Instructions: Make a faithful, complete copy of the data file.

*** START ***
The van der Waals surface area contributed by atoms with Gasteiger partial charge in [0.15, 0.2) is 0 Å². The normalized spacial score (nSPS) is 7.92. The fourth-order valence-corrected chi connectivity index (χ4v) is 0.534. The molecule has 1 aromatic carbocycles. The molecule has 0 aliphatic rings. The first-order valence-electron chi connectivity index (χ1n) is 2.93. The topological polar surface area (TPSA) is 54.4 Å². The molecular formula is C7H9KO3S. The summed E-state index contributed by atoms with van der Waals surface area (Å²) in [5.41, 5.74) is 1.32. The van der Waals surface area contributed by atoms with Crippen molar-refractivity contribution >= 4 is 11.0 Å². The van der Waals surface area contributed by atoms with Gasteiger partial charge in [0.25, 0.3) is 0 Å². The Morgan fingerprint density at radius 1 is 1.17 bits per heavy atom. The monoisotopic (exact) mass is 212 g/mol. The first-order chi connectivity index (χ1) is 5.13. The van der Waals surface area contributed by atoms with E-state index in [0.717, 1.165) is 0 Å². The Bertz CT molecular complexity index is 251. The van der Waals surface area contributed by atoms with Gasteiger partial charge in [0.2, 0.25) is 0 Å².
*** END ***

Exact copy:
The van der Waals surface area contributed by atoms with Gasteiger partial charge in [0.15, 0.2) is 0 Å². The normalized spacial score (nSPS) is 7.92. The fourth-order valence-corrected chi connectivity index (χ4v) is 0.534. The molecule has 1 aromatic carbocycles. The molecule has 0 aliphatic rings. The first-order valence-electron chi connectivity index (χ1n) is 2.93. The topological polar surface area (TPSA) is 54.4 Å². The molecular formula is C7H9KO3S. The summed E-state index contributed by atoms with van der Waals surface area (Å²) in [5.41, 5.74) is 1.32. The van der Waals surface area contributed by atoms with Crippen molar-refractivity contribution >= 4 is 11.0 Å². The van der Waals surface area contributed by atoms with Gasteiger partial charge in [0.25, 0.3) is 0 Å². The Morgan fingerprint density at radius 1 is 1.17 bits per heavy atom. The monoisotopic (exact) mass is 212 g/mol. The first-order chi connectivity index (χ1) is 5.13. The van der Waals surface area contributed by atoms with E-state index in [0.717, 1.165) is 0 Å². The Bertz CT molecular complexity index is 251. The van der Waals surface area contributed by atoms with Gasteiger partial charge in [0.2, 0.25) is 0 Å².